Careful planning and attention to detail can help make your first experiences in beautiful Denver, Colorado positive ones.
From trying to find an apartment with affordable rent to finding your new favorite brunch place, the whole relocation can be pretty difficult for an outsider; but it doesn't have to be a headache. Ask yourself these questions and use these tips for moving to the Mile-High City and becoming comfortable in your new home.
Here are the top things to consider before moving to Denver, Colorado.
How much should I expect to pay for an apartment/cost of living expenses?
The real estate market has been practically exploding in Denver. The city’s population ballooned a few years ago, and it’s still considered one of the fastest-growing cities in America. This is something to keep in mind as you’re trying to find an apartment listing: It can be hard to find a reasonable rent price. Many tenants here work with a rental agent, and many landlords work through a broker. The average rent price is about $1,256 for a one-bedroom apartment, but some areas can be much more than that.
The rent prices are the main concern, as other cost of living prices are relatively low. One person living alone in a one-bedroom apartment with no car would probably expect to pay around $1,800 to $2,000 per month for basic expenses.
Will I need a car to get around?
Independent publishers, startups, and lots of small businesses have flocked to Denver, and the people running those companies didn’t want to drive. The population boom resulted in an improvement of the public transportation system. Today, it’s ranked as the best city for public transportation in the country.
The RTD of Denver stops at many convenient places across the city, and the bike culture is alive and well. It may be possible to live without a car, depending on where you end up moving in Denver. Advice a local might give you if you do have a car is to watch where you park; street-sweeping is a thing. Also, sometimes, cars struggle with the treacherous mountain climbs.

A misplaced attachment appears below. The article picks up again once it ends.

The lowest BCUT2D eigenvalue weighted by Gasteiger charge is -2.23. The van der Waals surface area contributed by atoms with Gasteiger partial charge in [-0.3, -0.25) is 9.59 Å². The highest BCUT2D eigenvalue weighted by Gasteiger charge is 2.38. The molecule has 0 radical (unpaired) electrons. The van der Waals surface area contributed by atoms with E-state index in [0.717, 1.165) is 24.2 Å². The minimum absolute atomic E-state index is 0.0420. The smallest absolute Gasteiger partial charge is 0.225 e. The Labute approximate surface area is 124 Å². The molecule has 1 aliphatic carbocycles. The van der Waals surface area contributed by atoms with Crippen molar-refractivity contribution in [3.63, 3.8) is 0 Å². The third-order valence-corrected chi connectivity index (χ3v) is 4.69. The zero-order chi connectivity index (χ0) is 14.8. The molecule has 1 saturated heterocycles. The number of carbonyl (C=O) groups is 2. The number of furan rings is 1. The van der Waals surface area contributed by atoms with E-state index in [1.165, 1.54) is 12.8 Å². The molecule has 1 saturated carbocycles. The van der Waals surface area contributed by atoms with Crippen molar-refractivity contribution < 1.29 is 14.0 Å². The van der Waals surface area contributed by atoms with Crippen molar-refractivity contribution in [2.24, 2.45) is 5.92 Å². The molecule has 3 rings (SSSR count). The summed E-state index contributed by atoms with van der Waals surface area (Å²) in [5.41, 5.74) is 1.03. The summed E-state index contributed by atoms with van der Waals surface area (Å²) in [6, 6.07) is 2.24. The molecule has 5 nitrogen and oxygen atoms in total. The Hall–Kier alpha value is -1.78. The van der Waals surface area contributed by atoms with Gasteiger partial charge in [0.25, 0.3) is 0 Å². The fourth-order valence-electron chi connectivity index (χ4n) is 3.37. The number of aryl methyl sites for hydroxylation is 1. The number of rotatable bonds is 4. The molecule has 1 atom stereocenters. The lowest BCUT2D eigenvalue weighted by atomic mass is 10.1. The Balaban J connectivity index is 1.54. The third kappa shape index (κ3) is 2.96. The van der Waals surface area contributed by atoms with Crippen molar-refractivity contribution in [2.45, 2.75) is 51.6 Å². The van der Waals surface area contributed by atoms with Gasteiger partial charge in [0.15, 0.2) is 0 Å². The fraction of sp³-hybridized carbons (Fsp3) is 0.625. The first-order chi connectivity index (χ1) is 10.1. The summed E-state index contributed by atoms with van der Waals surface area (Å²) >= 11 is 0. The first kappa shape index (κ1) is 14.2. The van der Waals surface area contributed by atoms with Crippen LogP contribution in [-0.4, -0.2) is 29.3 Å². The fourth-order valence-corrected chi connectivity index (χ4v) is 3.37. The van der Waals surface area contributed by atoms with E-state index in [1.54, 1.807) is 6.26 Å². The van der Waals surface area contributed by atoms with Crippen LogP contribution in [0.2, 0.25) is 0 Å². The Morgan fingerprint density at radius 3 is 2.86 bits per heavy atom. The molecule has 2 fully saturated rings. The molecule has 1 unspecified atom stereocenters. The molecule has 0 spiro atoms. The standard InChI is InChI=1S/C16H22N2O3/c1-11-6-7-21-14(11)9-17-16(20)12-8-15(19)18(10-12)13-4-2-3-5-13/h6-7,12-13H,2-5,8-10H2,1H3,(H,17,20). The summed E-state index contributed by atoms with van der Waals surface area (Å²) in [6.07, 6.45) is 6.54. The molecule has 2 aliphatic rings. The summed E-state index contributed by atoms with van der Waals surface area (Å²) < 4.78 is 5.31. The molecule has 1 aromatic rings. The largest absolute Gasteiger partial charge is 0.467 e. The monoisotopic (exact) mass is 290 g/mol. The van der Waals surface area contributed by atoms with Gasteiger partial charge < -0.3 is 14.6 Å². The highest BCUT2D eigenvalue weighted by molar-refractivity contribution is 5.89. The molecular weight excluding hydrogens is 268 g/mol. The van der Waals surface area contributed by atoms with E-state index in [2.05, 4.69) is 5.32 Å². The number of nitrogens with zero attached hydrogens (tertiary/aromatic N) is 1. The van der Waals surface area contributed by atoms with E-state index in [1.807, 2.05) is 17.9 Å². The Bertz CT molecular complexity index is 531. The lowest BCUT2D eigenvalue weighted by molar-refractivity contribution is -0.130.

The option of not having a car is appealing also because the city has a fairly good biking system in place with great trails, though it does get pretty rough in the winter.
Where should I live?
That’s entirely up to you and what you’re looking for when you’re moving to Denver. Use our online neighborhood guide to figure out which area would fit you best. The Capitol Hill and Golden Triangle Museum District areas are the most expensive areas, but still great options for local professionals. See which area has the best schools if you’re looking for your family or which one has the trendiest vibe if you’re a young single person.
Is there a trick to finding a good apartment?
As far as things to know before moving to Denver, Colorado, there are no tricks required; just patience. Because the area is suddenly booming very quickly, finding an apartment in Denver can be very, very difficult.
Owners often work with property managers to find tenants, who’ll source people using a very lengthy application process. Many choose to work with a rental broker, like those available through Jumpshell. In addition to property managers, you’ll also find many first-time landlords renting out their homes, who may or may not understand your rights.
The one “trick” may be to become familiar with your location’s prices and your tenant rights or work with a broker to cut through the red tape.
What should I actually expect when I get there?
You’ll likely be welcomed to the city by a demonic blue horse, sometimes called “Blucifer,” when first moving to Denver, Colorado. Guide yourself away quickly and avert your gaze! In the first few days after relocating to Denver, Colorado, you’ll likely have altitude sickness, though there are some ways to avoid it. Once you’ve avoided demonic possession and sudden illness, you’ll likely find it surprisingly easy to become acclimated to this new city.
The one difference between Denver and other American cities is obviously the fact that marijuana is legal, but it honestly doesn’t affect locals as one might expect. There are some things to know before moving to Denver, Colorado, if you’re coming here for the weed, though. It’s not a free-for-all legally; there are still laws. For instance, you have to be 21 or older. You can’t drive after smoking or smoke in public. Also, there’s stoner etiquette that you should come to respect if you plan on smoking.
Denver, Colorado, is a city with great food, great local breweries (some of which are world-famous), great access to public parks and recreation, and a great, weird local culture. Once you get through the moving phase, you’ll likely have a lot of fun.
If you’re trying to figure out how to move to Denver efficiently, contact one of our experts online. Our services can help you find the best listing and move in quickly.